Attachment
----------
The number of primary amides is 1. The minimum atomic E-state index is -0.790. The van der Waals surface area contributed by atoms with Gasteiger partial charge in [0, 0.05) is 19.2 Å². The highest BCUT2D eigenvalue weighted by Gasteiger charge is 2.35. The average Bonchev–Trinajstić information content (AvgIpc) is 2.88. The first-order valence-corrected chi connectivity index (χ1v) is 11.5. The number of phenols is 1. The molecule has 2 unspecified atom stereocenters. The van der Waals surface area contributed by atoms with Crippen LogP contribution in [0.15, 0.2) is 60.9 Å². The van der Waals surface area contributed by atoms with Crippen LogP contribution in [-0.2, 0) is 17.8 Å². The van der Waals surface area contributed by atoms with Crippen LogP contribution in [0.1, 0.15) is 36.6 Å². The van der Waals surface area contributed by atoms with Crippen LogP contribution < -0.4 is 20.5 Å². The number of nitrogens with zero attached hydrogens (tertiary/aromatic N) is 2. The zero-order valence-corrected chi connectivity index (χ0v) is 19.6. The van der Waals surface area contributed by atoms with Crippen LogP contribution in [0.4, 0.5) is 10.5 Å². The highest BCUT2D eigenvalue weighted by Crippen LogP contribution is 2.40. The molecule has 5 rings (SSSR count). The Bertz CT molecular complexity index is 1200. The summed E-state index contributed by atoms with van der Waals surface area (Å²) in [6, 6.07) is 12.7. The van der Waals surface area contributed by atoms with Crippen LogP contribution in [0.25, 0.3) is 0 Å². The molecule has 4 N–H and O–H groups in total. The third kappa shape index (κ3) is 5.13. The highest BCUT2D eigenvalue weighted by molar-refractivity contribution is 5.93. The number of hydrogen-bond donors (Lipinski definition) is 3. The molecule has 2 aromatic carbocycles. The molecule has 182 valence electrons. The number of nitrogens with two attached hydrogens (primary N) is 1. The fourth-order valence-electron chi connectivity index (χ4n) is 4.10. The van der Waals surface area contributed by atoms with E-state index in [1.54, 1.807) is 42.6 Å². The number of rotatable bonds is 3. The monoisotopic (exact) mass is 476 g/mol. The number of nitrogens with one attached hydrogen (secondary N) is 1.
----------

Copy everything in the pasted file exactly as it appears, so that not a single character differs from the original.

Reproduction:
The number of primary amides is 1. The minimum atomic E-state index is -0.790. The van der Waals surface area contributed by atoms with Gasteiger partial charge in [0, 0.05) is 19.2 Å². The highest BCUT2D eigenvalue weighted by Gasteiger charge is 2.35. The average Bonchev–Trinajstić information content (AvgIpc) is 2.88. The first-order valence-corrected chi connectivity index (χ1v) is 11.5. The number of phenols is 1. The molecule has 2 unspecified atom stereocenters. The van der Waals surface area contributed by atoms with Crippen LogP contribution in [0.15, 0.2) is 60.9 Å². The van der Waals surface area contributed by atoms with Crippen LogP contribution in [-0.2, 0) is 17.8 Å². The van der Waals surface area contributed by atoms with Crippen LogP contribution in [0.1, 0.15) is 36.6 Å². The van der Waals surface area contributed by atoms with Crippen LogP contribution < -0.4 is 20.5 Å². The number of nitrogens with zero attached hydrogens (tertiary/aromatic N) is 2. The zero-order valence-corrected chi connectivity index (χ0v) is 19.6. The van der Waals surface area contributed by atoms with Crippen LogP contribution in [0.4, 0.5) is 10.5 Å². The highest BCUT2D eigenvalue weighted by Crippen LogP contribution is 2.40. The molecule has 5 rings (SSSR count). The Bertz CT molecular complexity index is 1200. The summed E-state index contributed by atoms with van der Waals surface area (Å²) in [6, 6.07) is 12.7. The van der Waals surface area contributed by atoms with Crippen LogP contribution in [0.25, 0.3) is 0 Å². The molecule has 4 N–H and O–H groups in total. The third kappa shape index (κ3) is 5.13. The highest BCUT2D eigenvalue weighted by molar-refractivity contribution is 5.93. The number of hydrogen-bond donors (Lipinski definition) is 3. The molecule has 2 aromatic carbocycles. The molecule has 182 valence electrons. The number of nitrogens with two attached hydrogens (primary N) is 1. The fourth-order valence-electron chi connectivity index (χ4n) is 4.10. The van der Waals surface area contributed by atoms with E-state index in [1.54, 1.807) is 42.6 Å². The number of rotatable bonds is 3. The monoisotopic (exact) mass is 476 g/mol. The number of nitrogens with one attached hydrogen (secondary N) is 1.